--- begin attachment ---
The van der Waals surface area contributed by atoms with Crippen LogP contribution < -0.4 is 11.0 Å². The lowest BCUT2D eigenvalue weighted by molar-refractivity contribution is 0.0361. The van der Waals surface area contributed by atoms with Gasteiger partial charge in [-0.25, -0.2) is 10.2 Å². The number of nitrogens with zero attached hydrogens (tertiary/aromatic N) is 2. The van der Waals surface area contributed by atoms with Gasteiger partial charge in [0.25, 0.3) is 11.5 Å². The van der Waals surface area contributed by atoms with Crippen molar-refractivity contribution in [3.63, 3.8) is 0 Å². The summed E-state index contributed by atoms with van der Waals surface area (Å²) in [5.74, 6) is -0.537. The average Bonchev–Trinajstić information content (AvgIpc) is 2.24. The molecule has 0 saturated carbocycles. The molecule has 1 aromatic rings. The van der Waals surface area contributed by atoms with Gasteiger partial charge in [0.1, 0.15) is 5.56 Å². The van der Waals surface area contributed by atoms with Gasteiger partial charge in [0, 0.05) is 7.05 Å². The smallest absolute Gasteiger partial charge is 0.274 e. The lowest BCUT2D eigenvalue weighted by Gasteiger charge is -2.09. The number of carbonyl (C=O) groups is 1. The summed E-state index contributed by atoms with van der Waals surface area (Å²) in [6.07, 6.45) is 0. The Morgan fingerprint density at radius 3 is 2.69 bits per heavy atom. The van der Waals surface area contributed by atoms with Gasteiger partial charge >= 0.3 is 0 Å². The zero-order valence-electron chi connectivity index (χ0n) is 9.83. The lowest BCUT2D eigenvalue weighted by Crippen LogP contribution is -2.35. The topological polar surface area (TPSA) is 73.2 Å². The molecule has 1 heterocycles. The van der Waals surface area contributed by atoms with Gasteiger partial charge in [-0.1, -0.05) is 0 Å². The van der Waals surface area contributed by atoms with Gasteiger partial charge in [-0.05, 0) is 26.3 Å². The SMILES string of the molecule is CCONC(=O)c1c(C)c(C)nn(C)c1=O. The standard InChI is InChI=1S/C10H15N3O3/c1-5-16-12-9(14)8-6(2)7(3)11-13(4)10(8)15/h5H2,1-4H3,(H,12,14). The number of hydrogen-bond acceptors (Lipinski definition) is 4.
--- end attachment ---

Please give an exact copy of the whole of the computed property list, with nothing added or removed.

The van der Waals surface area contributed by atoms with Crippen LogP contribution < -0.4 is 11.0 Å². The lowest BCUT2D eigenvalue weighted by molar-refractivity contribution is 0.0361. The van der Waals surface area contributed by atoms with Gasteiger partial charge in [-0.25, -0.2) is 10.2 Å². The number of nitrogens with zero attached hydrogens (tertiary/aromatic N) is 2. The van der Waals surface area contributed by atoms with Gasteiger partial charge in [0.25, 0.3) is 11.5 Å². The van der Waals surface area contributed by atoms with Crippen molar-refractivity contribution in [3.63, 3.8) is 0 Å². The summed E-state index contributed by atoms with van der Waals surface area (Å²) in [5.74, 6) is -0.537. The average Bonchev–Trinajstić information content (AvgIpc) is 2.24. The molecule has 0 saturated carbocycles. The molecule has 1 aromatic rings. The van der Waals surface area contributed by atoms with Gasteiger partial charge in [0.1, 0.15) is 5.56 Å². The van der Waals surface area contributed by atoms with Gasteiger partial charge in [0, 0.05) is 7.05 Å². The smallest absolute Gasteiger partial charge is 0.274 e. The lowest BCUT2D eigenvalue weighted by Gasteiger charge is -2.09. The number of carbonyl (C=O) groups is 1. The summed E-state index contributed by atoms with van der Waals surface area (Å²) in [6.07, 6.45) is 0. The Morgan fingerprint density at radius 3 is 2.69 bits per heavy atom. The van der Waals surface area contributed by atoms with Gasteiger partial charge >= 0.3 is 0 Å². The zero-order valence-electron chi connectivity index (χ0n) is 9.83. The lowest BCUT2D eigenvalue weighted by Crippen LogP contribution is -2.35. The topological polar surface area (TPSA) is 73.2 Å². The molecule has 1 heterocycles. The van der Waals surface area contributed by atoms with Gasteiger partial charge in [-0.1, -0.05) is 0 Å². The van der Waals surface area contributed by atoms with Gasteiger partial charge in [-0.05, 0) is 26.3 Å². The SMILES string of the molecule is CCONC(=O)c1c(C)c(C)nn(C)c1=O. The standard InChI is InChI=1S/C10H15N3O3/c1-5-16-12-9(14)8-6(2)7(3)11-13(4)10(8)15/h5H2,1-4H3,(H,12,14). The number of hydrogen-bond acceptors (Lipinski definition) is 4.